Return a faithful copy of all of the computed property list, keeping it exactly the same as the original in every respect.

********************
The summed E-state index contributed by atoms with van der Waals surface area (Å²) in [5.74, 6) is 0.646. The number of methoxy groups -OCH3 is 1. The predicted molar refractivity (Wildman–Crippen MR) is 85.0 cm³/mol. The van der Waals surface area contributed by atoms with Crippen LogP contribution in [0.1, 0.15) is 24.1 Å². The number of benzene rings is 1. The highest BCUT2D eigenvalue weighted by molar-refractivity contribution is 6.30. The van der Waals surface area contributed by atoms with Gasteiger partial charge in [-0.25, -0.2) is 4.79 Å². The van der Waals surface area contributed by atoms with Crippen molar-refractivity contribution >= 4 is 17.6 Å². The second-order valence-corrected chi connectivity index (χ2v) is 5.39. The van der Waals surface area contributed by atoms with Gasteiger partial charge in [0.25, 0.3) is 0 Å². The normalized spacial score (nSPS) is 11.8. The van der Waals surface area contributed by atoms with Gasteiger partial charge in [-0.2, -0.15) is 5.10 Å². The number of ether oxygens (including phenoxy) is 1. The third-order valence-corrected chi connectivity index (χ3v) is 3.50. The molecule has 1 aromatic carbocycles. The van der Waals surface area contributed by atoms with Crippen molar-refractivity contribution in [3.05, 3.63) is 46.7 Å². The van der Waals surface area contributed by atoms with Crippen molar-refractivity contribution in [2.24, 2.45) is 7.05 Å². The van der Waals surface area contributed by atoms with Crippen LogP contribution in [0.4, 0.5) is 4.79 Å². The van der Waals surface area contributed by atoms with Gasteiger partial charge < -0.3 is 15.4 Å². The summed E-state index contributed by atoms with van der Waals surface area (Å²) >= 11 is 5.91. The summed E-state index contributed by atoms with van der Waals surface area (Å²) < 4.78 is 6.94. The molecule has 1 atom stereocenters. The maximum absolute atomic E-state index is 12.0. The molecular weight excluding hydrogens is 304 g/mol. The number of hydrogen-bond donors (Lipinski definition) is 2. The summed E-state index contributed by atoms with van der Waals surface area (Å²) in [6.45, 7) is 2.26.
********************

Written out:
The summed E-state index contributed by atoms with van der Waals surface area (Å²) in [5.74, 6) is 0.646. The number of methoxy groups -OCH3 is 1. The predicted molar refractivity (Wildman–Crippen MR) is 85.0 cm³/mol. The van der Waals surface area contributed by atoms with Crippen LogP contribution in [0.1, 0.15) is 24.1 Å². The number of benzene rings is 1. The highest BCUT2D eigenvalue weighted by molar-refractivity contribution is 6.30. The van der Waals surface area contributed by atoms with Gasteiger partial charge in [-0.25, -0.2) is 4.79 Å². The van der Waals surface area contributed by atoms with Crippen molar-refractivity contribution >= 4 is 17.6 Å². The second-order valence-corrected chi connectivity index (χ2v) is 5.39. The van der Waals surface area contributed by atoms with Gasteiger partial charge in [0.25, 0.3) is 0 Å². The normalized spacial score (nSPS) is 11.8. The van der Waals surface area contributed by atoms with Gasteiger partial charge in [-0.2, -0.15) is 5.10 Å². The number of ether oxygens (including phenoxy) is 1. The third-order valence-corrected chi connectivity index (χ3v) is 3.50. The molecule has 1 aromatic carbocycles. The van der Waals surface area contributed by atoms with Crippen molar-refractivity contribution in [3.05, 3.63) is 46.7 Å². The van der Waals surface area contributed by atoms with Crippen molar-refractivity contribution in [2.24, 2.45) is 7.05 Å². The van der Waals surface area contributed by atoms with Crippen LogP contribution in [0.4, 0.5) is 4.79 Å². The van der Waals surface area contributed by atoms with Gasteiger partial charge < -0.3 is 15.4 Å². The summed E-state index contributed by atoms with van der Waals surface area (Å²) >= 11 is 5.91. The summed E-state index contributed by atoms with van der Waals surface area (Å²) < 4.78 is 6.94. The molecule has 1 atom stereocenters. The maximum absolute atomic E-state index is 12.0. The molecular weight excluding hydrogens is 304 g/mol. The number of hydrogen-bond donors (Lipinski definition) is 2. The summed E-state index contributed by atoms with van der Waals surface area (Å²) in [6.45, 7) is 2.26.